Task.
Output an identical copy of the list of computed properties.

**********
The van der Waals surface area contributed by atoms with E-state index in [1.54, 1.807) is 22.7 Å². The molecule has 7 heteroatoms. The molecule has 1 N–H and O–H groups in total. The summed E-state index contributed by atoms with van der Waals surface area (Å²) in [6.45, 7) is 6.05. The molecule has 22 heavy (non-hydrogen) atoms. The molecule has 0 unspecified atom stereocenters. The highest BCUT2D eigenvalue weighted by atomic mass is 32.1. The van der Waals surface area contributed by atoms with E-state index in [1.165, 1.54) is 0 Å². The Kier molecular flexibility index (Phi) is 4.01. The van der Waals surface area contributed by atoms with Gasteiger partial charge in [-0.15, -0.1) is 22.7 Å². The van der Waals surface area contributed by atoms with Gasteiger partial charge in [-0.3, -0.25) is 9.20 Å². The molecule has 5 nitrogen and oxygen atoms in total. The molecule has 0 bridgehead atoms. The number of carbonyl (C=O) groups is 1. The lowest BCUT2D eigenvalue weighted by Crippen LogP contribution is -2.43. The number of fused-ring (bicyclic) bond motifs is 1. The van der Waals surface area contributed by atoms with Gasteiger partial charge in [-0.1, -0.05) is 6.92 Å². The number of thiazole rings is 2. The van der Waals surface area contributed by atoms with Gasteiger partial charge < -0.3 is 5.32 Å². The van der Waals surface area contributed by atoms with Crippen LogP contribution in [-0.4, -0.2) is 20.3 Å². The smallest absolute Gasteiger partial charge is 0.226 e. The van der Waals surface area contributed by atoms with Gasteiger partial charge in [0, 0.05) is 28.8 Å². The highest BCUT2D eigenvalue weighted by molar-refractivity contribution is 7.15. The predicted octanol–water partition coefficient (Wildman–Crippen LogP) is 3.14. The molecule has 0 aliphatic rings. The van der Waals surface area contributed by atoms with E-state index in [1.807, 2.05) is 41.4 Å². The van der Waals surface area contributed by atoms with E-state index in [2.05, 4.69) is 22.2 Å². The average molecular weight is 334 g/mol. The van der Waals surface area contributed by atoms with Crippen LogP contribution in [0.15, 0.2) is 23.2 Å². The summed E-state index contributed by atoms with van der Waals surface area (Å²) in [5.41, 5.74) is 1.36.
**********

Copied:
The van der Waals surface area contributed by atoms with E-state index in [1.54, 1.807) is 22.7 Å². The molecule has 7 heteroatoms. The molecule has 1 N–H and O–H groups in total. The summed E-state index contributed by atoms with van der Waals surface area (Å²) in [6.45, 7) is 6.05. The molecule has 22 heavy (non-hydrogen) atoms. The molecule has 0 unspecified atom stereocenters. The highest BCUT2D eigenvalue weighted by atomic mass is 32.1. The van der Waals surface area contributed by atoms with E-state index in [1.165, 1.54) is 0 Å². The Kier molecular flexibility index (Phi) is 4.01. The van der Waals surface area contributed by atoms with Gasteiger partial charge in [-0.15, -0.1) is 22.7 Å². The van der Waals surface area contributed by atoms with Gasteiger partial charge in [-0.3, -0.25) is 9.20 Å². The molecule has 5 nitrogen and oxygen atoms in total. The molecule has 0 bridgehead atoms. The number of carbonyl (C=O) groups is 1. The lowest BCUT2D eigenvalue weighted by Crippen LogP contribution is -2.43. The number of fused-ring (bicyclic) bond motifs is 1. The van der Waals surface area contributed by atoms with Gasteiger partial charge in [-0.1, -0.05) is 6.92 Å². The number of thiazole rings is 2. The van der Waals surface area contributed by atoms with Gasteiger partial charge < -0.3 is 5.32 Å². The van der Waals surface area contributed by atoms with Crippen LogP contribution in [-0.4, -0.2) is 20.3 Å². The smallest absolute Gasteiger partial charge is 0.226 e. The van der Waals surface area contributed by atoms with Gasteiger partial charge in [0, 0.05) is 28.8 Å². The highest BCUT2D eigenvalue weighted by molar-refractivity contribution is 7.15. The predicted octanol–water partition coefficient (Wildman–Crippen LogP) is 3.14. The molecule has 0 aliphatic rings. The van der Waals surface area contributed by atoms with E-state index in [1.807, 2.05) is 41.4 Å². The van der Waals surface area contributed by atoms with E-state index in [2.05, 4.69) is 22.2 Å². The average molecular weight is 334 g/mol. The van der Waals surface area contributed by atoms with Crippen LogP contribution in [0.15, 0.2) is 23.2 Å². The summed E-state index contributed by atoms with van der Waals surface area (Å²) in [5.41, 5.74) is 1.36.